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In Shuttered Las Vegas, Tropicana Is Sold for Five Months’ Rent
Frank Sinatra hung out there. “The Godfather” was filmed there. And the iconic Las Vegas resort even invented the swim-up blackjack table.
But on Friday night,Penn National Gaming Inc. announced it’s selling the Tropicana for $307.5 million — about $52.5 million less than it paid for the Strip property five years ago.
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The troubled sale could be a sign of things to come for the casino industry. In recent years, some big operators -- including Penn National -- spun off their properties to real estate investment trusts. That gave them a liability they never had before: rent. Now, with their properties shuttered by the coronavirus, relationships with the new landlords are getting tested.
With the doors closed, casino operators have been racing to tap credit lines and slash costs, but the next steps could be more asset sales and debt restructuring, said Jason Ader, chief executive officer of SpringOwl Asset Management and a former casino analyst.
The Tropicana deal, he said, “is the perfect example of what else could happen.”
Penn National, headquartered in Wyomissing, Pennsylvania, pioneered the idea of creating a real estate investment trust to own casinos and lease them back to operators. In 2013, the company spun off most of its real estate -- and much of its debt -- toGaming & Leisure Properties Inc., the buyer of the Tropicana. It pays that company rent for the casinos it runs.
Caesars Entertainment Corp. andMGM Resorts International followed suit with REITs of their own, and the structure helped fueled a surge in casino dealmaking.
But the sales, spinoffs and subsequent mergers have also led to new liabilities.
After a series of purchases, Penn National owns or manages 41 casinos and horse tracks, such as the Ameristar in East Chicago, Indiana, and the Margaritaville in Bossier City, Louisiana. All are now closed to help prevent the spread of the virus.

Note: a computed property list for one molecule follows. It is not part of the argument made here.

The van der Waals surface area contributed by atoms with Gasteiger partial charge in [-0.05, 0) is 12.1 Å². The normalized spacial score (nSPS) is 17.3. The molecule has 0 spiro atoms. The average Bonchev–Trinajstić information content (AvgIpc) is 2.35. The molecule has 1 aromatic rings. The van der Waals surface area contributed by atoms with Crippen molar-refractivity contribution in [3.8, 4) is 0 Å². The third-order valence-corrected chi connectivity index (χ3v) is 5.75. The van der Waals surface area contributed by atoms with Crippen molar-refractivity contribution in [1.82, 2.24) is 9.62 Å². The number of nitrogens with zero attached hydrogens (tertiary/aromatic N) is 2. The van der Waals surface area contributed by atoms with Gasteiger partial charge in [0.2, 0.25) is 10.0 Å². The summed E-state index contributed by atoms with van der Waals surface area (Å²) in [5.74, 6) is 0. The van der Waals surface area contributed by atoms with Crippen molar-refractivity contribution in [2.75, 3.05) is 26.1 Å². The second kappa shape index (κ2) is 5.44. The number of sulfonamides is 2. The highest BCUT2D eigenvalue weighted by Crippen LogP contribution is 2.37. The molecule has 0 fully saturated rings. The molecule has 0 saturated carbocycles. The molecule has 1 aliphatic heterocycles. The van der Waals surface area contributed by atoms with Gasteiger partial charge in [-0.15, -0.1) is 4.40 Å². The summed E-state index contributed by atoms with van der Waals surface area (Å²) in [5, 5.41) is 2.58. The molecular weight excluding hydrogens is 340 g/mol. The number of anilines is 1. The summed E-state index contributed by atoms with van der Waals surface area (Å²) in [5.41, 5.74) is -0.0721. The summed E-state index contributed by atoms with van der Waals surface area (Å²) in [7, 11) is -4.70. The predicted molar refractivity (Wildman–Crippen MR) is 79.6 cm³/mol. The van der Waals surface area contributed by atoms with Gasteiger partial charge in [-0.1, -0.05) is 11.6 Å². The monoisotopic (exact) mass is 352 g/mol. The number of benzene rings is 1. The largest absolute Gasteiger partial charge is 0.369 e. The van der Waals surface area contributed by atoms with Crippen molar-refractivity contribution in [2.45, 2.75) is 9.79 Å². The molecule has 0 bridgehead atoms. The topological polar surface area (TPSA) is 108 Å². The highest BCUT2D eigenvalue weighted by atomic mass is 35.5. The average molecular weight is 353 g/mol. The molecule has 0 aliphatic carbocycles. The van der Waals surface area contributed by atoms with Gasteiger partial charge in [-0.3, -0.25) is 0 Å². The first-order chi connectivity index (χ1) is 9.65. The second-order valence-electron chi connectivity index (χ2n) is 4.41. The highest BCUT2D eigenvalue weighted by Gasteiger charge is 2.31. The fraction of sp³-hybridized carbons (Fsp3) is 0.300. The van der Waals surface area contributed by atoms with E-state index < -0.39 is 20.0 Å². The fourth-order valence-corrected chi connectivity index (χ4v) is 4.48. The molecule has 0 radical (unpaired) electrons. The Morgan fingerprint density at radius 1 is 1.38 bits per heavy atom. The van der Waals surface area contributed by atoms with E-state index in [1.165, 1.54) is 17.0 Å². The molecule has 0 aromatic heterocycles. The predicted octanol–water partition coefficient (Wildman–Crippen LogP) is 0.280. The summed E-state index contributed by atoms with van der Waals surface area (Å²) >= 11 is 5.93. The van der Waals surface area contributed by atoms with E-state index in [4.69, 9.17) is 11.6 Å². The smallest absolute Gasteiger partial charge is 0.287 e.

The company’s long-term debt and lease obligations have surged to $11 billion, the most ever for Penn National. Last year, the company doled out about $870 million for rent.
Before the crisis, CEO Jay Snowden had been looking to sell just the vacant landbehind the Tropicana to a developer who could exploit the value of the property.
Instead, the company hatched the deal with Gaming & Leisure, which gives Penn National credit toward about five months in rent payments beginning in May. Gaming & Leisure will put the resort on the market over the next two years, and Penn National could get as much as 75% of any sale over $308 million, depending on when it occurs.
Along with the sale announcement, Snowden withdrew Penn National’s 2020 financial estimates and said the company would put 26,000 employees on unpaid furlough beginning Wednesday.
“Penn National is a family, and we deeply regret the hardship this will place on you and your loved ones,” he said in a statement. “We are extremely motivated and focused on reopening our properties as soon as it is safe and legal to do so.”
In the meantime, the sale has bought the company breathing room.
Steven Wieczynski, a casino analyst with Stifel Nicholas & Co., figures the company can last for about seven months with its casinos closed.
“What is more important right now is firming up additional liquidity and showing the market how long their business is sustainable without operations,” he said in a note Monday.